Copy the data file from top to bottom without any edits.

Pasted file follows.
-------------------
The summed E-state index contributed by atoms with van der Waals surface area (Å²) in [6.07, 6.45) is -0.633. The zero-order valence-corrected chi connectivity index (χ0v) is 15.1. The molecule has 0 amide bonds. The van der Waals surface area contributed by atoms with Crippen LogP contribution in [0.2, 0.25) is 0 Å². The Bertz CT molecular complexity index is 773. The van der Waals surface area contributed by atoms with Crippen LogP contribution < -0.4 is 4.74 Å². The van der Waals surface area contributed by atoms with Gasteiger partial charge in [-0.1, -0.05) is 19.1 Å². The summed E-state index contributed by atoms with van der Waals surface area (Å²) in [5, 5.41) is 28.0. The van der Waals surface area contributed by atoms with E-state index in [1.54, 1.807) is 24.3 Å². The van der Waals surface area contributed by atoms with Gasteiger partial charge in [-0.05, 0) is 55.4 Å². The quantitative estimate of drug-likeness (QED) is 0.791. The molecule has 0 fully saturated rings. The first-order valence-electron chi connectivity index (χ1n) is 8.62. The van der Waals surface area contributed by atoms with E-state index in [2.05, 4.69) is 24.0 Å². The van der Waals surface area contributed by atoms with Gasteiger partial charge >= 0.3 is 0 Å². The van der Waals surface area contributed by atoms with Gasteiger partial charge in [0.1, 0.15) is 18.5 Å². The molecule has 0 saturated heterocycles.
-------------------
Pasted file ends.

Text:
The summed E-state index contributed by atoms with van der Waals surface area (Å²) in [6.07, 6.45) is -0.633. The zero-order valence-corrected chi connectivity index (χ0v) is 15.1. The molecule has 0 amide bonds. The van der Waals surface area contributed by atoms with Crippen LogP contribution in [0.2, 0.25) is 0 Å². The Bertz CT molecular complexity index is 773. The van der Waals surface area contributed by atoms with Crippen LogP contribution < -0.4 is 4.74 Å². The van der Waals surface area contributed by atoms with Gasteiger partial charge in [-0.1, -0.05) is 19.1 Å². The summed E-state index contributed by atoms with van der Waals surface area (Å²) in [5, 5.41) is 28.0. The van der Waals surface area contributed by atoms with E-state index in [1.54, 1.807) is 24.3 Å². The van der Waals surface area contributed by atoms with Gasteiger partial charge in [-0.05, 0) is 55.4 Å². The quantitative estimate of drug-likeness (QED) is 0.791. The molecule has 0 fully saturated rings. The first-order valence-electron chi connectivity index (χ1n) is 8.62. The van der Waals surface area contributed by atoms with E-state index in [2.05, 4.69) is 24.0 Å². The van der Waals surface area contributed by atoms with Gasteiger partial charge >= 0.3 is 0 Å². The van der Waals surface area contributed by atoms with Gasteiger partial charge in [0.1, 0.15) is 18.5 Å². The molecule has 0 saturated heterocycles.